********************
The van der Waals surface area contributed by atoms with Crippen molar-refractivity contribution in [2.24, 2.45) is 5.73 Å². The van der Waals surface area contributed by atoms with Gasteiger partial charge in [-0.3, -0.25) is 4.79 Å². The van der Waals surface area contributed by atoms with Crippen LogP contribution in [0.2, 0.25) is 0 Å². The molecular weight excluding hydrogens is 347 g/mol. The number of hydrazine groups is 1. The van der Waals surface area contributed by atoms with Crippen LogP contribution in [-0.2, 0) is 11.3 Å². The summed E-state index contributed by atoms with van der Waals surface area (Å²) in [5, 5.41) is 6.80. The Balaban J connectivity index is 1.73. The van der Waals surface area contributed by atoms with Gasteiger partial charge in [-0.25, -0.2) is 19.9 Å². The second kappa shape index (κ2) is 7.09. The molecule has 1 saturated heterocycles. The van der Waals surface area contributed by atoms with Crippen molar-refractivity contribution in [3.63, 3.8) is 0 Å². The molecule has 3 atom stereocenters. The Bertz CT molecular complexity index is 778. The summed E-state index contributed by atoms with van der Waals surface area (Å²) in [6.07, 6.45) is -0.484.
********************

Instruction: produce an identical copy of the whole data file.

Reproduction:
The van der Waals surface area contributed by atoms with Crippen molar-refractivity contribution in [2.24, 2.45) is 5.73 Å². The van der Waals surface area contributed by atoms with Gasteiger partial charge in [-0.3, -0.25) is 4.79 Å². The van der Waals surface area contributed by atoms with Crippen LogP contribution in [0.2, 0.25) is 0 Å². The molecular weight excluding hydrogens is 347 g/mol. The number of hydrazine groups is 1. The van der Waals surface area contributed by atoms with Crippen LogP contribution in [-0.2, 0) is 11.3 Å². The summed E-state index contributed by atoms with van der Waals surface area (Å²) in [5, 5.41) is 6.80. The Balaban J connectivity index is 1.73. The van der Waals surface area contributed by atoms with Gasteiger partial charge in [-0.25, -0.2) is 19.9 Å². The second kappa shape index (κ2) is 7.09. The molecule has 1 saturated heterocycles. The van der Waals surface area contributed by atoms with Crippen molar-refractivity contribution in [3.63, 3.8) is 0 Å². The molecule has 3 atom stereocenters. The Bertz CT molecular complexity index is 778. The summed E-state index contributed by atoms with van der Waals surface area (Å²) in [6.07, 6.45) is -0.484.